The box arrived at my door so mummified by duct tape it took a steak knife to get it open. I dug through the tissue paper to a beautiful birthday card, followed by a newspaper mug, a silver heart necklace, and finally, an enormous scrapbook full of pictures of us together. I miss my coffee connoisseur! She wrote in the card. Tears brimmed in my eyes as I looked at all the effort she had made, sending me this enormous, thoughtful present all the way from Colorado. And I hadn’t seen her in two years!
I couldn’t believe the time she had taken to make me feel special. She is a giver, and she has always been that way.
Friendships between women can be very evasive. Many are wrought with drama and gossip, some are shallow and dependent on external circumstances. But when you find a good friend, isn’t it like finding a treasure? You can’t bear the thought of losing her or mistreating her so she finds someone else with whom to spend her time!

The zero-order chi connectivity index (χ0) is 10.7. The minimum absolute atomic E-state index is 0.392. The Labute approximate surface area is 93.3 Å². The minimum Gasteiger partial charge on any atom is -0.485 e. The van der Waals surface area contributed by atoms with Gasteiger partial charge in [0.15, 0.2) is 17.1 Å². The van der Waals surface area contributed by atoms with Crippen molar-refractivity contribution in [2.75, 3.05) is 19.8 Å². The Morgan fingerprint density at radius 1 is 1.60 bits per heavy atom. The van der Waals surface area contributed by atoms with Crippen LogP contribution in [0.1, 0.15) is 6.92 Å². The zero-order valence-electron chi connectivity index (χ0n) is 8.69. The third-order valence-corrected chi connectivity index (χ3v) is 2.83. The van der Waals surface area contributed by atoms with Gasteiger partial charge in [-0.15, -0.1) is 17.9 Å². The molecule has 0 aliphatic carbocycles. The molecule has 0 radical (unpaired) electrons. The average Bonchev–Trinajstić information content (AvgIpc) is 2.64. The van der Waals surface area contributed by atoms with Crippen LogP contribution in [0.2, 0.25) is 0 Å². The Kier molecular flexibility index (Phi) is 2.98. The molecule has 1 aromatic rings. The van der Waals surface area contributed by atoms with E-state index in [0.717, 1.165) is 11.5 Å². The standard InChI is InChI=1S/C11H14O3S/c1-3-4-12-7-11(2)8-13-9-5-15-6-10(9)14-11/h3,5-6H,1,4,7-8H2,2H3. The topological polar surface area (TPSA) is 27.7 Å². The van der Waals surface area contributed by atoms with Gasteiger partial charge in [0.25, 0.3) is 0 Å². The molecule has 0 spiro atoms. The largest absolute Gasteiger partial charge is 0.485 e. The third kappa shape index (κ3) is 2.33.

I am consistently overwhelmed by what my girlfriends bring to my life. Sometimes I stand back and think about how each one – individual in her own right – brings such a prism of perspective to my views. They reflect so many different backgrounds and beliefs they broaden my own horizons, and yet we all hold a common thread of faith.
It wasn’t always this way, though. I’ll be the first to admit I am not the best at being a friend. Easily distracted and quick to offer my opinions, I can railroad the most patient girl into finding someone else to have coffee with. I remain in awe of the perseverance of those who have stuck around!
Christian woman are commissioned to reach out to the unsaved women in their church and community. That said, they also have the prerogative to seek out women who revere God as members of their closest circle of friends. God makes this very clear.
“Do not be deceived: “Bad company ruins good morals.” (1 Cor. 15:33)
“One who is righteous is a guide to his neighbor, but the way of the wicked leads them astray.” (Prov. 12:26)